PostHeaderIcon Berlin’s Digital Hall:“Bravi”

Last week, our own Chicago Symphony Orchestra ended a successful tour of six European cities, including stops in the music capitals of Salzburg, Paris and Vienna. The orchestra also paid first-time visits to Luxembourg and Dresden, Germany.

Besides the tumultuous receptions the musicians received in each city, the two-week tour achieved a prime business objective: building the CSO’s fan base among old and new audiences abroad. And, in pursuit of that goal, touring and recordings remain the main brand-building tools of the major international orchestras—with one exception.



The Berlin Philharmonic, after several years of intense planning, has mastered the technology and raised the necessary corporate funding (courtesy of Deutsche Bank) to place many past and nearly all its current concerts on its “Digital Concert Hall”, the only product of its kind in the music world.

With an on-site studio providing digital transmission, the orchestra  broadcasts 30 live concerts a season from its home, The Philharmonie, to audiences around the world. This impressive global reach gives the Berliners and their leader, Sir Simon Rattle, a commanding new tool in branding toolbox.

Sir Simon Rattle

Sir Simon Rattle

I had the pleasure of watching the orchestra’s season-opening concert on August 26. Rattle and the orchestra gave a dynamic, driving performance of Gustav Mahler’s Seventh Symphony. The video transmission on my Apple computer was flawless and the all-important sound quality didn’t disappoint.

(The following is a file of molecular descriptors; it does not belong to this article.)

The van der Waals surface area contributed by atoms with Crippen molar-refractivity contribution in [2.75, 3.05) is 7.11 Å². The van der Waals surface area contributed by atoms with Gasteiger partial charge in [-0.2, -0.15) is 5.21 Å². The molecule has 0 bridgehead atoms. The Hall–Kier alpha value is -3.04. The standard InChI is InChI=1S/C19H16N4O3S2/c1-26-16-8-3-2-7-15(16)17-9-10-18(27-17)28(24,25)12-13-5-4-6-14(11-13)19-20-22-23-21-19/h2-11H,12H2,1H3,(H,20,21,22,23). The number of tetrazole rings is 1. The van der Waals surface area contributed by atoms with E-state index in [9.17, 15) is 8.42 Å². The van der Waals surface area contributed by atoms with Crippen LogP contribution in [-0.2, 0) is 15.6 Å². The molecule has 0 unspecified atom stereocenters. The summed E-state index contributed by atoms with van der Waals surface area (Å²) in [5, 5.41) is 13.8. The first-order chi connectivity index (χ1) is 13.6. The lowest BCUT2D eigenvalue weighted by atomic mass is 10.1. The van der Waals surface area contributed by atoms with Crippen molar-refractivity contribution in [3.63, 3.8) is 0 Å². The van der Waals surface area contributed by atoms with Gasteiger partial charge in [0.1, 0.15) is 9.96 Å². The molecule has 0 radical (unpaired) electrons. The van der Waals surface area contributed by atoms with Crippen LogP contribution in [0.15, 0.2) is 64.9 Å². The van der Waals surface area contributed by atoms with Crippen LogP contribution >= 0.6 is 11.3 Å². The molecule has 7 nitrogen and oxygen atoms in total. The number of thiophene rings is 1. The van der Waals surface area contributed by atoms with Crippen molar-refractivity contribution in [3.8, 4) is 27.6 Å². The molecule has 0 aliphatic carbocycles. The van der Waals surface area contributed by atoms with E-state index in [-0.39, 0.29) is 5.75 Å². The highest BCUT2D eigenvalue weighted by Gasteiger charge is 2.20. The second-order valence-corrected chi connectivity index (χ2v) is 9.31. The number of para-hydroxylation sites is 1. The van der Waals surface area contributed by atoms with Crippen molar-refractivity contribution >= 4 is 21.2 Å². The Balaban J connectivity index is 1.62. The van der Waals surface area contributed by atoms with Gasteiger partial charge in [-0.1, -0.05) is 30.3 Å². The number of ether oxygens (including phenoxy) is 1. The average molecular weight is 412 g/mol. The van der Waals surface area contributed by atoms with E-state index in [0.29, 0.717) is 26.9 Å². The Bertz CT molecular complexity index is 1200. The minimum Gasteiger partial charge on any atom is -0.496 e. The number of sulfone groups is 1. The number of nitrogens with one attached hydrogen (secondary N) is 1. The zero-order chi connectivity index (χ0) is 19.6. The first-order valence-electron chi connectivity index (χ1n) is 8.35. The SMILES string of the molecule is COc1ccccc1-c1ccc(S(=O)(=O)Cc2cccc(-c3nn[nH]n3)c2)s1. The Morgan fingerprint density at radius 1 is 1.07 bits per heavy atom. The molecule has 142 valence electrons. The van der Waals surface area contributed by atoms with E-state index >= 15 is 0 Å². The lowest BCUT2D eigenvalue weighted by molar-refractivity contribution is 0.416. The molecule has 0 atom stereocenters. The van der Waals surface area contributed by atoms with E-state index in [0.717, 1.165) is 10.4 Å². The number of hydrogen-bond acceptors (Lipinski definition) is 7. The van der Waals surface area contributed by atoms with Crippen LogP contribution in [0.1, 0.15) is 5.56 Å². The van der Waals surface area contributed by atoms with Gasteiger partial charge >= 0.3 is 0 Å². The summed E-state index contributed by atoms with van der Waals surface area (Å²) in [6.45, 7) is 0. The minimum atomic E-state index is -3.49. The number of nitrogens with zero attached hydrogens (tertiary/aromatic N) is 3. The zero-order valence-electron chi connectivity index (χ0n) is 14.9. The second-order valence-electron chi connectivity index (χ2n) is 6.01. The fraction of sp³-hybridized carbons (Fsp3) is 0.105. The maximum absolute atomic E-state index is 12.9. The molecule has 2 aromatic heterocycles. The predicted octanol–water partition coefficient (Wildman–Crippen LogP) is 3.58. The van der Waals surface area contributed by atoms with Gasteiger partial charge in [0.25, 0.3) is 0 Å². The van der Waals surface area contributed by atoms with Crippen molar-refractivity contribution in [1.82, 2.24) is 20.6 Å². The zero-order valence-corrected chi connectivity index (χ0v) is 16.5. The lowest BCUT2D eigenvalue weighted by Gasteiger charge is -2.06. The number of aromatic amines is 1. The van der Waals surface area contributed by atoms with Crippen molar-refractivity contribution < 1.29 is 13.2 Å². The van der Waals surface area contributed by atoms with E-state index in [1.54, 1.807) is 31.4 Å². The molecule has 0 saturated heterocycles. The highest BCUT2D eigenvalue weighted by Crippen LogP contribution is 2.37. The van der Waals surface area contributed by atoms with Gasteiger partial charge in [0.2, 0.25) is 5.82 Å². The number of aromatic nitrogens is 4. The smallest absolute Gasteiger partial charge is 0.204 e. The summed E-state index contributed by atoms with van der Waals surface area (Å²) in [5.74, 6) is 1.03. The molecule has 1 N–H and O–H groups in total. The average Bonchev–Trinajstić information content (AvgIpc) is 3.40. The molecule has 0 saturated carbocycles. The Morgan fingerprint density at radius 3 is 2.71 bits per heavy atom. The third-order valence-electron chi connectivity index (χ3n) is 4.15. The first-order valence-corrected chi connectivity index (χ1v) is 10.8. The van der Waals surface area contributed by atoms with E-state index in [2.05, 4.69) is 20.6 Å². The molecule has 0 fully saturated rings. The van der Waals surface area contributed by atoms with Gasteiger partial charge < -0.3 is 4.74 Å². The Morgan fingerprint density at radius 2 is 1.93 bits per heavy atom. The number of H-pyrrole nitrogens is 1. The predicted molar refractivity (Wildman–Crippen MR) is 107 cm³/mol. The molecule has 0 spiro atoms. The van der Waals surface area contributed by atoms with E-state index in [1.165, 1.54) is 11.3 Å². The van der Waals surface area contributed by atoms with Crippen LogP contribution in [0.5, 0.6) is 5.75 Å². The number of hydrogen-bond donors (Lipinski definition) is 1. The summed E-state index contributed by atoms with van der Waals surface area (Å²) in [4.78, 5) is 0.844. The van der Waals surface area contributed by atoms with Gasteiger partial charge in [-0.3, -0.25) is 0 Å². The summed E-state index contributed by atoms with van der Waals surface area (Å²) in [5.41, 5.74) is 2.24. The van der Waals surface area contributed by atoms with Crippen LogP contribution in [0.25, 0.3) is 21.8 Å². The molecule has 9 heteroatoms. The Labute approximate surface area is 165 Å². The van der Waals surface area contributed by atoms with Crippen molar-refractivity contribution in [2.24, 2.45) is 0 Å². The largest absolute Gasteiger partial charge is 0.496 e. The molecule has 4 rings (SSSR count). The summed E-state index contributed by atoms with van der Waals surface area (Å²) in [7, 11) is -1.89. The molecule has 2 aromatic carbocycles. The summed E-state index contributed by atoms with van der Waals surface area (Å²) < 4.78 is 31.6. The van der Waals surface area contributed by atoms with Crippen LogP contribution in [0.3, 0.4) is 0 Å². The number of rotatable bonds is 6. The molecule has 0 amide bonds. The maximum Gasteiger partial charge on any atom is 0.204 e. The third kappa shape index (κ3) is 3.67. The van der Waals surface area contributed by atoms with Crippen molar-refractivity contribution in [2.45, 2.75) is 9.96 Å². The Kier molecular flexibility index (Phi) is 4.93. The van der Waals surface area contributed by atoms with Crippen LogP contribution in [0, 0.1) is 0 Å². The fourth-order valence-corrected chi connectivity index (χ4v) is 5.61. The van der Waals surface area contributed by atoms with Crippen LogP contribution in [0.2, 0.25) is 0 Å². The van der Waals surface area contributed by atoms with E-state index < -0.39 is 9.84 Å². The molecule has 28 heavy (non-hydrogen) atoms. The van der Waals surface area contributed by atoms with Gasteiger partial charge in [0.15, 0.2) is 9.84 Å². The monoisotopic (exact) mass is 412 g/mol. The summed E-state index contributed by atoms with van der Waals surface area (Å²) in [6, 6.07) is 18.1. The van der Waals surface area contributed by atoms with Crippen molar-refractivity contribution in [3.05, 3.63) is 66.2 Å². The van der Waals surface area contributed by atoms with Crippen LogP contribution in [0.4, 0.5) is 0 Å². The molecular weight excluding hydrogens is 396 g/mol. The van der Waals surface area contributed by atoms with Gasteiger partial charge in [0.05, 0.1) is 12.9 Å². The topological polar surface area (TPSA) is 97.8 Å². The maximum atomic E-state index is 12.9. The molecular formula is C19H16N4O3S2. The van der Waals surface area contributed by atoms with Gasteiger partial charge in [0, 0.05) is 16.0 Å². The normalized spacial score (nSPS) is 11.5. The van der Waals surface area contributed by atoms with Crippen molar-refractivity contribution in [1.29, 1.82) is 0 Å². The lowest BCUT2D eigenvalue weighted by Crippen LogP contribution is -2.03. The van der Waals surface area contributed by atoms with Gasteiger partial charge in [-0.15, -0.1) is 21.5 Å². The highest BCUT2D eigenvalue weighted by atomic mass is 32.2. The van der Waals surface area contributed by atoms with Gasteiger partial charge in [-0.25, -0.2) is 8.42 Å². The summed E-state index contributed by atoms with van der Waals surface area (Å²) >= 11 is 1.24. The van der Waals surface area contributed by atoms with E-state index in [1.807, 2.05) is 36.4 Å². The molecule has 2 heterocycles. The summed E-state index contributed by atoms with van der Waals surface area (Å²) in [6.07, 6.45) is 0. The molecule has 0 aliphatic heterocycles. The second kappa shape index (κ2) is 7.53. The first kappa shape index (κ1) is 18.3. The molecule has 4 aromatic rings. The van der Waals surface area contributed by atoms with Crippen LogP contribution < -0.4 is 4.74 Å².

While nothing can replace the special thrill of being part of a live audience in the hall, watching a highly-charged performance, from the comfort of one’s living room, minus all the costs of a night on the town is appealing.

The orchestra’s next live performance is this Sunday, September 18th, when they perform Mahler’s Eighth Symphony (appropriate during the 100th anniversary of the composer’s death), the “Symphony of a Thousand”. The work requires an augmented orchestra and several hundred choral forces. The financial and technical demands such a mammoth production presents are why it has been performed by Berlin only four times since World War II.

With its concert hall innovation, the Philharmonic has blazed a new musical path and offered music lovers an attractively-priced way to attend concerts. Especially attractive for students, elderly music lovers. those on limited incomes and listeners outside Germany.

Digital concert hall subscription options:You can buy a 48-hour ticket to one live concert with access to the orchestra’s archives (120 concerts featuring the world’s top conductors and soloists) for just $13 (which won’t even get you a seat in Orchestra Hall’s upper Gallery). The best introductory option is the 30-day pass for approximately $40 which provides access to the archives and 4 live concerts. A yearly subscription for 30 live concerts and archive access is $200.

Digital Concert Hall

Digital Concert Hall

My sole reservation with the season-opener was the absence of any introduction to the Mahler such as is provided to concertgoers by Program Notes at the hall. The Seventh is not a widely-known work in the Mahler canon and has gained a place in the orchestral repertoire only recently.

It would have been most useful to feature a welcoming host who could have provided neophytes and even knowledgeable listeners with a 4 or 5 minute overview of the symphony’s themes and their development in the score. Mahler was a contemporary composer whose shifting moods and melancholia often appeared in his works.

I urge serious music lovers and new fans alike to access and explore the Philharmonic’s website at I think you will echo my sentiments completely. I say, “Bravi” to Berlin!

POSTSCRIPT: Just announced, new 48-hour subscription that allows usage for a whole weekend: Subscription and 48-hour ticket.

Leave a Reply